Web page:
"I'm reluctant to sacrifice the material in order to do that much archaeological work," Gleach said. "In particular, radiocarbon dating is destructive by nature ... Once you have burned the sample to run radiocarbon dating, it's gone."
Barsody and Gleach turned to Dr. Eric Ledbetter, a professor and section chief of ophthalmology at Cornell, about extracting DNA from the soft tissue.
After inspecting the mummy, Ledbetter confirmed such a procedure could be done though endoscopic microsurgery, Gleach said.
"It's precise enough to be able to go in either through the hole in the fabric that's visible on the front of the mummy or through the gauziness of the fabric itself," he said.
The DNA will be extracted in a couple weeks, according to Barsody. Then, the organic material will be sent to a lab where it would be cross-referenced with a database consisting of sacred ibis DNA samples taken from tombs and temples at archaeological sites in ancient Egypt.
If the DNA matches another sacred ibis from the database, Barsody said she should be able to determine the temple her mummified bird originally came from, and subsequently its age and region of origin.
Coming to a screen near you
In addition to discovering the story behind the mummy bird, Barsody is working to create an easily accessible, multisensory exhibit learning experience for would-be museumgoers.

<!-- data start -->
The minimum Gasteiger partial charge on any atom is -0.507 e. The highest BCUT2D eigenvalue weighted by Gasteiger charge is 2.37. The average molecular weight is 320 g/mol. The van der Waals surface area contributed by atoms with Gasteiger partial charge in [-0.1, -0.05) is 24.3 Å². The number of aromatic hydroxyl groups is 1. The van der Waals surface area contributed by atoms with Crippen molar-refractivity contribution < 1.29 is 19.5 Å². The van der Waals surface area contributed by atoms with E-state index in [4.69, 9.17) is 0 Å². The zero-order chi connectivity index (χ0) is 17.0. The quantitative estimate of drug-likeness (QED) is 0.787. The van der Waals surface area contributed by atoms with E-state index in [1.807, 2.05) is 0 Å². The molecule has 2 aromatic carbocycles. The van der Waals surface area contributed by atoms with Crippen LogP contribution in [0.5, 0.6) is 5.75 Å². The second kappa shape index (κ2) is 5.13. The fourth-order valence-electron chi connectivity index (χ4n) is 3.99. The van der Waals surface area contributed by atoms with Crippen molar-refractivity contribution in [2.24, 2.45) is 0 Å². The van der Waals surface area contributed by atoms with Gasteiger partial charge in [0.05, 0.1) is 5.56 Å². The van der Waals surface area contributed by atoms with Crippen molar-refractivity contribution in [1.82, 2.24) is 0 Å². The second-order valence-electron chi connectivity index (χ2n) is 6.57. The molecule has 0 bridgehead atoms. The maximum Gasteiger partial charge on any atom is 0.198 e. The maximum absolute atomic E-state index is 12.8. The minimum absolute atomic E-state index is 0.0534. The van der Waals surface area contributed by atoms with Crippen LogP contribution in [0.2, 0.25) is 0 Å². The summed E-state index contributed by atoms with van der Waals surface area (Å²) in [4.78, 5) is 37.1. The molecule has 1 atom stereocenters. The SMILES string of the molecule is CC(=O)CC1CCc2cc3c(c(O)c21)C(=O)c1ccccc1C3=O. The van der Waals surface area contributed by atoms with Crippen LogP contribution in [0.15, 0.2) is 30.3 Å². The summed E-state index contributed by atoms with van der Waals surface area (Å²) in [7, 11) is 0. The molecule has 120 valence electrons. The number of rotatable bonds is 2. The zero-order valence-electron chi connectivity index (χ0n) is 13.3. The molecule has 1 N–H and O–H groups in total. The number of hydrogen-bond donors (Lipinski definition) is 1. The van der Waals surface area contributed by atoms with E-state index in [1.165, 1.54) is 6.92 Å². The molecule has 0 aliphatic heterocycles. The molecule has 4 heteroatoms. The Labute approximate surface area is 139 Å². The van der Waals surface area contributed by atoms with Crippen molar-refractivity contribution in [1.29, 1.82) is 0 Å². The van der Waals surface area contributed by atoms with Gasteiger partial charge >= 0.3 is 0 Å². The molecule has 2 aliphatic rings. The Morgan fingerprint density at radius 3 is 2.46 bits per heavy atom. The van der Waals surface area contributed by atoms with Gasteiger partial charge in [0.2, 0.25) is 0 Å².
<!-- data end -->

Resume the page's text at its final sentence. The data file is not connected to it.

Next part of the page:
Collaborating with Jack Defay, an electrical and computer engineering undergraduate student at Cornell, she created a low-cost 3D rendering of the mummy and plans to open an exhibition in October with two sections -- one with the mummified bird, and one with its hologram.
The 3D rendering process involved taking hundreds of photos of the artifact from all angles with a smartphone.
Defay used the photos with an open-source software to digitize the artifact, a process that could allow smaller museums to showcase otherwise unattainable artifacts due to loaning costs, including insurance and transportation.
Visitors will be able to see both by the end of their stay and will be asked if they prefer seeing the original or are happy with the hologram substitute.
Bringing the bird to everyone
If she has her way, Barsody's mummified bird project will be shared beyond the exhibition, through a tech pack that could be downloaded on cellphones, tablets or computers in towns far away from museums or during pandemic times when people don't visit museums.
"I come from a very small town, and we don't have any museums near where I grew up or that were easily accessible. Really the first time that I was able to visit a museum was when I was in university, which is crazy to think about."
People could compare the size of an artifact with everyday household items, like a pen or penny, or in the case of the mummy bird, learn how a male sacred ibis' call might sound.
"I wanted to give the multisensory layer to it so it could be for all learners -- just in case like if somebody was visually impaired, they could still engage with an object with both touch and sound," Barsody said.